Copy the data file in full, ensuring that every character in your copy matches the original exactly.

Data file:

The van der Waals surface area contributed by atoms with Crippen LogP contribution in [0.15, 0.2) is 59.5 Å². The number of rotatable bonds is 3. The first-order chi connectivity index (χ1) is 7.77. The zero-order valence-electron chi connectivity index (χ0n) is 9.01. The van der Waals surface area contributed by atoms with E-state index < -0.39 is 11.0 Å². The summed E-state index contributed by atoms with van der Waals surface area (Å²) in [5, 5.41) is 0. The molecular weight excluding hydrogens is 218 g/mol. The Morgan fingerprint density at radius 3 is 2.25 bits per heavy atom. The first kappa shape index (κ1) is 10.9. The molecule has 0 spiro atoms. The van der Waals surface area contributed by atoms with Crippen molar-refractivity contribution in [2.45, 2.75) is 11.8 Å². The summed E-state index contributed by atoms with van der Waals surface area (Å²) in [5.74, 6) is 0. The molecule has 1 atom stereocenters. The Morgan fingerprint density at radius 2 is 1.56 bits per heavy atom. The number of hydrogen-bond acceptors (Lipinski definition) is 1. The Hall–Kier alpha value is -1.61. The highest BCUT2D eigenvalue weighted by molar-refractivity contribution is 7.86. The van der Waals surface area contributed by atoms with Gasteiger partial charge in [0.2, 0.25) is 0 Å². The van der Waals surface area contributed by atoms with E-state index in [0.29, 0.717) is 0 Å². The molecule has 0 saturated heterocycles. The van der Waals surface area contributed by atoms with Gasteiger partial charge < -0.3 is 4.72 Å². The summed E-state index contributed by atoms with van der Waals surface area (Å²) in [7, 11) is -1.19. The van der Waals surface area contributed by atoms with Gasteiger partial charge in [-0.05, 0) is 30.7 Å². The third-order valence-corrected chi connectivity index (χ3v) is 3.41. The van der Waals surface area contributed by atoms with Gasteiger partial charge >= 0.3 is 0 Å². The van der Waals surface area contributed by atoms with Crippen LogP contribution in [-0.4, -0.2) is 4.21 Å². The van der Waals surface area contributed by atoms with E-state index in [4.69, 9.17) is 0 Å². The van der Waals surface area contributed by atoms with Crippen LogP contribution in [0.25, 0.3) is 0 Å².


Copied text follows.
The van der Waals surface area contributed by atoms with Crippen LogP contribution in [0.15, 0.2) is 59.5 Å². The number of rotatable bonds is 3. The first-order chi connectivity index (χ1) is 7.77. The zero-order valence-electron chi connectivity index (χ0n) is 9.01. The van der Waals surface area contributed by atoms with E-state index < -0.39 is 11.0 Å². The summed E-state index contributed by atoms with van der Waals surface area (Å²) in [5, 5.41) is 0. The molecular weight excluding hydrogens is 218 g/mol. The Morgan fingerprint density at radius 3 is 2.25 bits per heavy atom. The first kappa shape index (κ1) is 10.9. The molecule has 0 spiro atoms. The van der Waals surface area contributed by atoms with Crippen molar-refractivity contribution in [2.45, 2.75) is 11.8 Å². The summed E-state index contributed by atoms with van der Waals surface area (Å²) in [5.74, 6) is 0. The molecule has 1 atom stereocenters. The Morgan fingerprint density at radius 2 is 1.56 bits per heavy atom. The number of hydrogen-bond acceptors (Lipinski definition) is 1. The Hall–Kier alpha value is -1.61. The highest BCUT2D eigenvalue weighted by molar-refractivity contribution is 7.86. The van der Waals surface area contributed by atoms with Gasteiger partial charge in [0.2, 0.25) is 0 Å². The van der Waals surface area contributed by atoms with E-state index in [0.29, 0.717) is 0 Å². The molecule has 0 saturated heterocycles. The van der Waals surface area contributed by atoms with Gasteiger partial charge < -0.3 is 4.72 Å². The summed E-state index contributed by atoms with van der Waals surface area (Å²) in [7, 11) is -1.19. The van der Waals surface area contributed by atoms with Gasteiger partial charge in [-0.05, 0) is 30.7 Å². The third-order valence-corrected chi connectivity index (χ3v) is 3.41. The van der Waals surface area contributed by atoms with Gasteiger partial charge >= 0.3 is 0 Å². The van der Waals surface area contributed by atoms with Crippen LogP contribution in [-0.4, -0.2) is 4.21 Å². The van der Waals surface area contributed by atoms with E-state index in [4.69, 9.17) is 0 Å². The van der Waals surface area contributed by atoms with Crippen LogP contribution in [0.25, 0.3) is 0 Å².